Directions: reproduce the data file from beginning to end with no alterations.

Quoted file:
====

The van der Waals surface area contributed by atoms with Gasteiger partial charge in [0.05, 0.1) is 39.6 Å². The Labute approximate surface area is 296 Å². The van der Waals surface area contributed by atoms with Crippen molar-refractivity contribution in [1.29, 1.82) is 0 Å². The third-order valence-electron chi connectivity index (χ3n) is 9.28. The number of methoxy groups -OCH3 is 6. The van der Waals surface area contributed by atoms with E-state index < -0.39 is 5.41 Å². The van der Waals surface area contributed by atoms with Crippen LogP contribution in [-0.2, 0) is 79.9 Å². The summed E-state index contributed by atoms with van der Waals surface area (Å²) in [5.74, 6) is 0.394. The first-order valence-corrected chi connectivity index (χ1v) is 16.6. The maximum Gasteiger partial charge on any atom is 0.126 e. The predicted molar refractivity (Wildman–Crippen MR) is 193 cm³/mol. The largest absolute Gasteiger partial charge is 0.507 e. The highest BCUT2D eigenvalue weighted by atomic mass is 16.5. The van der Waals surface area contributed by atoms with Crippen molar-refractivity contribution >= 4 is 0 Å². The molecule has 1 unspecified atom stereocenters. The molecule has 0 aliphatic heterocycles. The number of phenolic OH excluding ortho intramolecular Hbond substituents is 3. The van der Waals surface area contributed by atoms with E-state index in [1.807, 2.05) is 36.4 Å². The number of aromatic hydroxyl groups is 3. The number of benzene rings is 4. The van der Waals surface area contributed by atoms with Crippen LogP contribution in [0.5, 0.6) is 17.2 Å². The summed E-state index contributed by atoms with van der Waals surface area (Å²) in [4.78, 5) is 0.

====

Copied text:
The van der Waals surface area contributed by atoms with Gasteiger partial charge in [0.05, 0.1) is 39.6 Å². The Labute approximate surface area is 296 Å². The van der Waals surface area contributed by atoms with Crippen molar-refractivity contribution in [1.29, 1.82) is 0 Å². The third-order valence-electron chi connectivity index (χ3n) is 9.28. The number of methoxy groups -OCH3 is 6. The van der Waals surface area contributed by atoms with E-state index < -0.39 is 5.41 Å². The van der Waals surface area contributed by atoms with Crippen LogP contribution in [-0.2, 0) is 79.9 Å². The summed E-state index contributed by atoms with van der Waals surface area (Å²) in [5.74, 6) is 0.394. The first-order valence-corrected chi connectivity index (χ1v) is 16.6. The maximum Gasteiger partial charge on any atom is 0.126 e. The predicted molar refractivity (Wildman–Crippen MR) is 193 cm³/mol. The largest absolute Gasteiger partial charge is 0.507 e. The highest BCUT2D eigenvalue weighted by atomic mass is 16.5. The van der Waals surface area contributed by atoms with Crippen molar-refractivity contribution >= 4 is 0 Å². The molecule has 1 unspecified atom stereocenters. The molecule has 0 aliphatic heterocycles. The number of phenolic OH excluding ortho intramolecular Hbond substituents is 3. The van der Waals surface area contributed by atoms with E-state index in [1.807, 2.05) is 36.4 Å². The number of aromatic hydroxyl groups is 3. The number of benzene rings is 4. The van der Waals surface area contributed by atoms with Crippen LogP contribution in [0.5, 0.6) is 17.2 Å². The summed E-state index contributed by atoms with van der Waals surface area (Å²) in [4.78, 5) is 0.